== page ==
After the Vikings blew a lead in Chicago in September, their defensive starters dressed slowly after the game. They spoke quietly, using gallows humor as salve. They shook their heads, commiserated, and, in interviews, hinted at dissatisfaction with the defensive play calls that may have cost them an important victory. Sunday, the defensive veterans reprised that scene. They again looked confused, if not dismayed, on a last-minute, game-losing drive. They lingered in the locker room after their teammates had left, slowly knotting ties and softly grumbling. This time, they spoke their minds. “There’s some things that are going on internally that are not allowing us to close out games,” defensive end Brian Robison said. “I think we could have been in better situations at the end of the game,” defensive tackle Kevin Williams said. For most of the Vikings’ 27-23 loss to the Cowboys at AT&T Stadium, the Vikings’ front four hassled Tony Romo into mistakes, helping protect a secondary winnowed by injuries. With the Vikings leading 23-20, the Cowboys took the ball on their own 10 with 2 minutes, 44 seconds remaining. The Cowboys scored in nine plays. Romo threw the ball nine times, completed seven passes and was not sacked. Williams and Robison noted that the Vikings coaches, presumably defensive coordinator Alan Williams, abandoned the plan to pressure Romo. The play calls required defensive linemen to drop into coverage. Romo, given time, shredded the Vikings secondary. At the end of the Bears game, the Vikings secondary was left out of position, leading to the winning touchdown pass. On this Sunday, an angry group of defenders seemed unhappy with the work of both play-callers: Williams and offensive coordinator Bill Musgrave. Musgrave’s play-calling is often curious. Sunday, he at least emphasized the running of reigning league MVP Adrian Peterson, who rushed for 140 yards and a touchdown on 25 carries. So when the Vikings got the ball with 4:29 remaining, holding a 23-20 lead, you could almost hear the Vikings defenders calling from the sideline for Peterson to continue to batter a worn-down defense.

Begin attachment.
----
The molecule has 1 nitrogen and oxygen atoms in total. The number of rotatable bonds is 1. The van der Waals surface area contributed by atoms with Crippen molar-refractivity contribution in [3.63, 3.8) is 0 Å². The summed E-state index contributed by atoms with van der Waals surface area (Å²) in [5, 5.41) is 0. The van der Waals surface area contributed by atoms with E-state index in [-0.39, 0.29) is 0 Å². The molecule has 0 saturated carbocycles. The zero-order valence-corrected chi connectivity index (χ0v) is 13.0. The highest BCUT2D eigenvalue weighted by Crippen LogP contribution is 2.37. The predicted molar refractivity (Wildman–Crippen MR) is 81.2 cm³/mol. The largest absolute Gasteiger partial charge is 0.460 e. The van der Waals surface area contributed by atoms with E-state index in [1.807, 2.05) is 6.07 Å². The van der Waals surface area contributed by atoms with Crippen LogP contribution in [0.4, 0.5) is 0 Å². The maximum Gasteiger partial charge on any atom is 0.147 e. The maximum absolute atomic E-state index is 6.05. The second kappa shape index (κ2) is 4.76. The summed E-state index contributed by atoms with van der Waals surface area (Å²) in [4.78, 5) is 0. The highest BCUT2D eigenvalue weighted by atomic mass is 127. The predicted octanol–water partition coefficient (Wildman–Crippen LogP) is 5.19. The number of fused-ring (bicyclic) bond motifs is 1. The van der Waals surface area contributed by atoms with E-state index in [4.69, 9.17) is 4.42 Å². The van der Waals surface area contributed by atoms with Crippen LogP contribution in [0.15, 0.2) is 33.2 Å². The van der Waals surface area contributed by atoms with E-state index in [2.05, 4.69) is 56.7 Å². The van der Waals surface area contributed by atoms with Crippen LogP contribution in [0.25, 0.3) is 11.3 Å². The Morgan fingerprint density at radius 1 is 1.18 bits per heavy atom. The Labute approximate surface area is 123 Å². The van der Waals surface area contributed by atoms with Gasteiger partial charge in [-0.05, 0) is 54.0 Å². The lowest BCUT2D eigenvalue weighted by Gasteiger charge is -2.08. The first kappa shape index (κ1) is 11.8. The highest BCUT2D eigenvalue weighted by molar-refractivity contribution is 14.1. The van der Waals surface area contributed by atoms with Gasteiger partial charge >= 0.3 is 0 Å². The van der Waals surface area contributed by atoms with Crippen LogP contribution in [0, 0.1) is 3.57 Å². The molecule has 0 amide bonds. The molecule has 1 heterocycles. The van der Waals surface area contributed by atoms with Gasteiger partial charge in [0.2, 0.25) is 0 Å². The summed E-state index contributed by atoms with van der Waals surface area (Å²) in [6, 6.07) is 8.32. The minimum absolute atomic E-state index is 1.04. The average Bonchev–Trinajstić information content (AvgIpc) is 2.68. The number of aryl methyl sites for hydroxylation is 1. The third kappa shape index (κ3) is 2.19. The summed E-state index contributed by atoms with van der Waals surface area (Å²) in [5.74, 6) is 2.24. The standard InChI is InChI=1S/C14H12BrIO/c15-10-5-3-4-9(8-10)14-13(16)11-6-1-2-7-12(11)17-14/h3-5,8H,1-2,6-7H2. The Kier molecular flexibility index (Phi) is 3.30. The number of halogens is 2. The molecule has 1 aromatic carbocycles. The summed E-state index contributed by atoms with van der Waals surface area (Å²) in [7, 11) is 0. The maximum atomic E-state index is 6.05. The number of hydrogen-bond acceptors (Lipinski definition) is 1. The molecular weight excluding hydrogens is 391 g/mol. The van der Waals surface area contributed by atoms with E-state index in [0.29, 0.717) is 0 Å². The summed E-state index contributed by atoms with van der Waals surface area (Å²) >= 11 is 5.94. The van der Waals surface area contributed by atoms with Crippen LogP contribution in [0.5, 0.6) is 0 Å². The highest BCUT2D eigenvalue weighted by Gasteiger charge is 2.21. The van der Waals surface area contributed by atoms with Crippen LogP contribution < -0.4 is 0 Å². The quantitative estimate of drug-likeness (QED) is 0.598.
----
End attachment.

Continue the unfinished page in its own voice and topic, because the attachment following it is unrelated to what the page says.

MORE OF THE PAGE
Play-calling on both sides of ball tests Vikings players' patience
Minneapolis Star Tribune | Nov 4